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Professor sees inequity, little
change, in post-Katrina school reform
Chamberlain, Education Editor
photo to enlarge
Mirón, an education professor at Illinois,
and a New Orleans native, sees inequity and little
change, in post-Katrina school reform.
Ill. — Can a devastating flood set the stage for the transformation
of a school system?
Many saw an opportunity to find out in New Orleans in the wake of hurricane
Katrina last August. The state took over most of the city’s schools
and began an effort to reopen as many as possible as charter schools.
The result is “one of the most massive experiments in urban education
ever conducted,” according to Luis Mirón, an education professor at the University of Illinois at Urbana-Champaign, and a New
Orleans native, who has advised and studied New Orleans schools for
Mirón has documented and studied the progress of that “experiment”
during the year since Katrina, with help from graduate students Robert
Ward and Maria Lovett, and so far is not encouraged by the results.
He has seen troubling inequities in the way schools have been reopened,
evidence of serious underfunding of the charter schools that have been
opened, and few real improvements in the curriculum or in classroom
With a new school year beginning, the state-run Recovery School District,
serving most of the city’s low-income and at-risk students, finds
itself scrambling to find the teachers it needs – many likely
to be underqualified – for thousands of expected students.
Central to some of these problems is that the state never took the time
or did the outreach to get “buy-in” from the community or
teachers for the charter-school concept, Mirón said. That buy-in
is “ultimately what makes any of these reform models go,”
he said. “Charter schools won’t work without that level
of community involvement.”
They also never took the time or did the hard work to plan a new curriculum
that would raise the level of instruction, Mirón said.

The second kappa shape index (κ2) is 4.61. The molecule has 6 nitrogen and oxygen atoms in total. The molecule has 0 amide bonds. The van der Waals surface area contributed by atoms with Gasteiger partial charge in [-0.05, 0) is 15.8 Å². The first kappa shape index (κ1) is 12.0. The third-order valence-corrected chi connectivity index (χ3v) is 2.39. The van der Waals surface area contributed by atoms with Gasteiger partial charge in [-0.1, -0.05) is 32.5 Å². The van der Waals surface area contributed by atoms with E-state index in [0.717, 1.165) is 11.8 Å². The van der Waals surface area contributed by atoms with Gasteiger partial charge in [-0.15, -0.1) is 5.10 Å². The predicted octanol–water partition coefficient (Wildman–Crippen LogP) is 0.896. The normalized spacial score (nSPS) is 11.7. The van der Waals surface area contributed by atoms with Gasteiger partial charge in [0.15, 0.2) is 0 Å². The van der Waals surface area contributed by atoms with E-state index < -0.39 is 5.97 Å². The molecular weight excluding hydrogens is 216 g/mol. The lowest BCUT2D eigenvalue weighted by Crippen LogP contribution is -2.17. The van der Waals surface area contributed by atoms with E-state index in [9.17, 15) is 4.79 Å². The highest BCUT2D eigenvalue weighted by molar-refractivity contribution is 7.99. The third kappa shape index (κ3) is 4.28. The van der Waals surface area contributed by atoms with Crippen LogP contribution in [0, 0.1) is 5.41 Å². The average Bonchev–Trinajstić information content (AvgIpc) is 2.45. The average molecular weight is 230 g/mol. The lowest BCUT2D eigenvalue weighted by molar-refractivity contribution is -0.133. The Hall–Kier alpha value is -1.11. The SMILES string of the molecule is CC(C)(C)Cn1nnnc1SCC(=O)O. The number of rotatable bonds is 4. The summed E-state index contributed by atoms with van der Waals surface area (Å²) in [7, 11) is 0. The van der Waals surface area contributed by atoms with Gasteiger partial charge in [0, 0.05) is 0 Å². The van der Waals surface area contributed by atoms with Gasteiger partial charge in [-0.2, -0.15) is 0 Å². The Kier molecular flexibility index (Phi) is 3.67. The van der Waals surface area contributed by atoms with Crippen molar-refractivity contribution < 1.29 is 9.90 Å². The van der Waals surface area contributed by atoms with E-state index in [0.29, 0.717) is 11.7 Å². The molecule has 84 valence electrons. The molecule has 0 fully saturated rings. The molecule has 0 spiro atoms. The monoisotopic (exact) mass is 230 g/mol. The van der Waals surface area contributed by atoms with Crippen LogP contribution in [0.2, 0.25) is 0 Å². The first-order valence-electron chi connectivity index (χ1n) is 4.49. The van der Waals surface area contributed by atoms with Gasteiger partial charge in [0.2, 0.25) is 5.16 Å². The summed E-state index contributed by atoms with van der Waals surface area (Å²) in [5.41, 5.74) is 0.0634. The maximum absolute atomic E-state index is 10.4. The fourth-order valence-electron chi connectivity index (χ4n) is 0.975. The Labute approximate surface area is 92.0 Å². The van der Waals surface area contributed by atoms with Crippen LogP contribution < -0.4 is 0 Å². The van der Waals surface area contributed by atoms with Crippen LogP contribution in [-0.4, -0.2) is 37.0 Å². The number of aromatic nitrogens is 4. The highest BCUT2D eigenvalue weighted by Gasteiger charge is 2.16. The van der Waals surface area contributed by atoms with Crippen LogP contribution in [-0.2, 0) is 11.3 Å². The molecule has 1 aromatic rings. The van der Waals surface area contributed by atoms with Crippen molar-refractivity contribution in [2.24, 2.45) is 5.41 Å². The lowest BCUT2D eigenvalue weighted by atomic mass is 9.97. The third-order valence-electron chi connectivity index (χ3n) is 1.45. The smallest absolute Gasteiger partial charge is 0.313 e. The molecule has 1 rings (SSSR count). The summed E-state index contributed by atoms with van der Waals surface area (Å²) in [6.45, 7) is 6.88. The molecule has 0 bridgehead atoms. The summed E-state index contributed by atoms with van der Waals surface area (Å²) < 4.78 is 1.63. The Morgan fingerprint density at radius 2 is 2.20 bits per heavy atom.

“One of the lessons from this is don’t wait for a hurricane”
to start implementing school reforms, Mirón said. “Take
the time to do it and fund it adequately … invest early on into
innovation and reform, rather than wait for a crisis or catastrophe.”
The argument could be made, Mirón said, that the state had to
move fast just to get schools reopened, and didn’t have the luxury
of time for involving the community or planning real change.
“But that argument doesn’t hold much weight, because the
state was very slow to open up schools,” even when resources were
clearly available to do so, he said. On the other hand, “the state
was very fast to license and approve charters.”
A group of schools on the West Bank section of New Orleans, serving
mostly middle-class students and a large proportion of “gifted
and talented” students, was quickly turned into charter schools
and, with federal help, reopened by January, Mirón said. During
the same time, several thousand low-income and special-needs students
were unable to attend school at all because of lack of access or transportation,
“The reason they moved so fast is because they wanted to get the
charter-school model – this flexible, privately governed model
– away from the public school board, a majority-black, elected
school board, and put it in the hands of independent private organizations,”
Mirón said he agreed with the general consensus before Katrina
that the New Orleans schools were failing and in need of serious reform.
For at least two decades, “the school system had resisted every
single reform that came out the door,” he said, and the city,
with its fragmented politics, “could never get behind a single
vision for its schools.”
Mirón began following developments in New Orleans schools as
a staffer with the Bureau of Government Research in New Orleans during
the mid- to late-1980s, when he developed educational policy proposals
for the school system. He then became a professor in the Urban Education
Lab at the University of New Orleans, where he also worked on reform
efforts with schools in the system. He has continued to study developments
in the system as he moved to new academic posts in California and Illinois.
“I’m still optimistic that New Orleans will be better off
post-Katrina with the charter model than they were pre-Katrina, but
time is a valuable resource,” Mirón said. The city and
the state may have lost anywhere from one to five years in its attempts
so far to transform the schools, he said, “but I do believe that
it’s still salvageable.”
One lesson from New Orleans, Mirón said, is to avoid a state
takeover in any similar effort at reform. “They clearly had alternatives,”
he said. “The state takeover model is really the model of last
resort. … Change should come from within, in participation with
When the state took over, it thought it would get hundreds of applications
to run charters, but it didn’t, Mirón said. The review
process then took much longer than expected, and only a handful of charter
schools were established. The state-run Recovery School District is
now “in an absolute mess,” and rushing to open 50-plus schools
for the fall, he said.
“The whole irony of this is that what the elite business community
in New Orleans wanted – which was to get control of the schools
out of the hands of a central bureaucracy – is exactly what they
seem to have unintentionally created in the Recovery School District,”
Likewise, the state sought to establish charter schools in order to
avoid running the schools itself, “but guess what – that’s
exactly what they’re doing now,” Mirón said.